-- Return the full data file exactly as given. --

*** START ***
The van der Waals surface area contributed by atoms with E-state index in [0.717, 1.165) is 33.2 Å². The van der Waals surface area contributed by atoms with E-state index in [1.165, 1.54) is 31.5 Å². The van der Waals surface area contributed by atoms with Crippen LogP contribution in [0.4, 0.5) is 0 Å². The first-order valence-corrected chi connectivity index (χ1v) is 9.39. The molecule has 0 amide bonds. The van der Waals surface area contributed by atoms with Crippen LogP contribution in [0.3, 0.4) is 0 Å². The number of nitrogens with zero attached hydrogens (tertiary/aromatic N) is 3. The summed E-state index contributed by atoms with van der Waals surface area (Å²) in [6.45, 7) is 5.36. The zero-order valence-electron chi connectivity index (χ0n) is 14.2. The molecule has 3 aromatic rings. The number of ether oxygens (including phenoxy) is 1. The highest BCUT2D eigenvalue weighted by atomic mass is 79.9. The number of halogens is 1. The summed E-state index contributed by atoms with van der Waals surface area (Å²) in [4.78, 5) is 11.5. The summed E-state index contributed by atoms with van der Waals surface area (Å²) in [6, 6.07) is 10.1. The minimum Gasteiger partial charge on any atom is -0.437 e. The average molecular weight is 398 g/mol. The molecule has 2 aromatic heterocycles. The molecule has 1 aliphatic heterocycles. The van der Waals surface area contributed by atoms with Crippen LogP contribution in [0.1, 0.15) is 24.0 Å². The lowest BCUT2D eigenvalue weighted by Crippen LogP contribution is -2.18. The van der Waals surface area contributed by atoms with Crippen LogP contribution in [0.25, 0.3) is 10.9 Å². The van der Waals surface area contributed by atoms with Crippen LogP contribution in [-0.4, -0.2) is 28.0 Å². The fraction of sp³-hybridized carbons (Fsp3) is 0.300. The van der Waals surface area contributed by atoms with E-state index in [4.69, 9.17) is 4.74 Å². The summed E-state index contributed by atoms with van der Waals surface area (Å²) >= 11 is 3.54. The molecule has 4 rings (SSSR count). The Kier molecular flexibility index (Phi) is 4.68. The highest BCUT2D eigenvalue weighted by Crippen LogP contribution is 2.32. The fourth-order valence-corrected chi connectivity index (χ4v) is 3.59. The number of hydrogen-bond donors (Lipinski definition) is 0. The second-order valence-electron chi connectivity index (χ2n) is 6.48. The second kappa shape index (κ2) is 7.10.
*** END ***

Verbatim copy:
The van der Waals surface area contributed by atoms with E-state index in [0.717, 1.165) is 33.2 Å². The van der Waals surface area contributed by atoms with E-state index in [1.165, 1.54) is 31.5 Å². The van der Waals surface area contributed by atoms with Crippen LogP contribution in [0.4, 0.5) is 0 Å². The first-order valence-corrected chi connectivity index (χ1v) is 9.39. The molecule has 0 amide bonds. The van der Waals surface area contributed by atoms with Crippen LogP contribution in [0.3, 0.4) is 0 Å². The number of nitrogens with zero attached hydrogens (tertiary/aromatic N) is 3. The summed E-state index contributed by atoms with van der Waals surface area (Å²) in [6.45, 7) is 5.36. The zero-order valence-electron chi connectivity index (χ0n) is 14.2. The molecule has 3 aromatic rings. The number of ether oxygens (including phenoxy) is 1. The highest BCUT2D eigenvalue weighted by atomic mass is 79.9. The number of halogens is 1. The summed E-state index contributed by atoms with van der Waals surface area (Å²) in [4.78, 5) is 11.5. The summed E-state index contributed by atoms with van der Waals surface area (Å²) in [6, 6.07) is 10.1. The minimum Gasteiger partial charge on any atom is -0.437 e. The average molecular weight is 398 g/mol. The molecule has 2 aromatic heterocycles. The molecule has 1 aliphatic heterocycles. The van der Waals surface area contributed by atoms with Crippen LogP contribution in [0.1, 0.15) is 24.0 Å². The lowest BCUT2D eigenvalue weighted by Crippen LogP contribution is -2.18. The van der Waals surface area contributed by atoms with Crippen LogP contribution in [0.25, 0.3) is 10.9 Å². The van der Waals surface area contributed by atoms with Crippen LogP contribution in [-0.4, -0.2) is 28.0 Å². The fraction of sp³-hybridized carbons (Fsp3) is 0.300. The van der Waals surface area contributed by atoms with E-state index in [4.69, 9.17) is 4.74 Å². The summed E-state index contributed by atoms with van der Waals surface area (Å²) >= 11 is 3.54. The molecule has 4 rings (SSSR count). The Kier molecular flexibility index (Phi) is 4.68. The highest BCUT2D eigenvalue weighted by Crippen LogP contribution is 2.32. The fourth-order valence-corrected chi connectivity index (χ4v) is 3.59. The number of hydrogen-bond donors (Lipinski definition) is 0. The second-order valence-electron chi connectivity index (χ2n) is 6.48. The second kappa shape index (κ2) is 7.10.